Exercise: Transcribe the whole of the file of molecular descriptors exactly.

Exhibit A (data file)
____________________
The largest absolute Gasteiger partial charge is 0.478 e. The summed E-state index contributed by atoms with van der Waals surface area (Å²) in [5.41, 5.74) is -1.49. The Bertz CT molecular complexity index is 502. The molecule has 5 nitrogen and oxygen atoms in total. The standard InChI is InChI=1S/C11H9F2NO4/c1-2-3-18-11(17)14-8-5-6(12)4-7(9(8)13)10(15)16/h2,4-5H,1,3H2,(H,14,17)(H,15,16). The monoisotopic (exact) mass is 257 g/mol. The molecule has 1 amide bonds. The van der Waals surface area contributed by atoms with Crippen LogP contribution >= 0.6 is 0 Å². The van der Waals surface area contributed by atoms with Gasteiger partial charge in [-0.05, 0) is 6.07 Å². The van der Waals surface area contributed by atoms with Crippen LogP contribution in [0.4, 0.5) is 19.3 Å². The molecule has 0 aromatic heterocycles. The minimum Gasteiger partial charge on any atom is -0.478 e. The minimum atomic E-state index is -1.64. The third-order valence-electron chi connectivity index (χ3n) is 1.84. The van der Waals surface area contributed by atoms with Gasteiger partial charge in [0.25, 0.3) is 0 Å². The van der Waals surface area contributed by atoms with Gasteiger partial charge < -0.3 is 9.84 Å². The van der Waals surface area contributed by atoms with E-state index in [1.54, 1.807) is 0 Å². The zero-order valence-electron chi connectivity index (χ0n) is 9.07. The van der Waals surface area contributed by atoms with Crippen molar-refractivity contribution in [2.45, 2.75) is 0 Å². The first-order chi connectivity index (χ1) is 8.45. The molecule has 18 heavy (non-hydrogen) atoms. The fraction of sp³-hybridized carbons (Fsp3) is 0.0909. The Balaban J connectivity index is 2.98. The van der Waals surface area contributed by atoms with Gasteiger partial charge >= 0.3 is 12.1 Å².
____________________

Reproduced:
The largest absolute Gasteiger partial charge is 0.478 e. The summed E-state index contributed by atoms with van der Waals surface area (Å²) in [5.41, 5.74) is -1.49. The Bertz CT molecular complexity index is 502. The molecule has 5 nitrogen and oxygen atoms in total. The standard InChI is InChI=1S/C11H9F2NO4/c1-2-3-18-11(17)14-8-5-6(12)4-7(9(8)13)10(15)16/h2,4-5H,1,3H2,(H,14,17)(H,15,16). The monoisotopic (exact) mass is 257 g/mol. The molecule has 1 amide bonds. The van der Waals surface area contributed by atoms with Crippen LogP contribution >= 0.6 is 0 Å². The van der Waals surface area contributed by atoms with Gasteiger partial charge in [-0.05, 0) is 6.07 Å². The van der Waals surface area contributed by atoms with Crippen LogP contribution in [0.4, 0.5) is 19.3 Å². The molecule has 0 aromatic heterocycles. The minimum Gasteiger partial charge on any atom is -0.478 e. The minimum atomic E-state index is -1.64. The third-order valence-electron chi connectivity index (χ3n) is 1.84. The van der Waals surface area contributed by atoms with Gasteiger partial charge in [0.25, 0.3) is 0 Å². The van der Waals surface area contributed by atoms with Gasteiger partial charge < -0.3 is 9.84 Å². The van der Waals surface area contributed by atoms with E-state index in [1.54, 1.807) is 0 Å². The zero-order valence-electron chi connectivity index (χ0n) is 9.07. The van der Waals surface area contributed by atoms with Crippen molar-refractivity contribution in [2.45, 2.75) is 0 Å². The first-order chi connectivity index (χ1) is 8.45. The molecule has 18 heavy (non-hydrogen) atoms. The fraction of sp³-hybridized carbons (Fsp3) is 0.0909. The Balaban J connectivity index is 2.98. The van der Waals surface area contributed by atoms with Gasteiger partial charge >= 0.3 is 12.1 Å².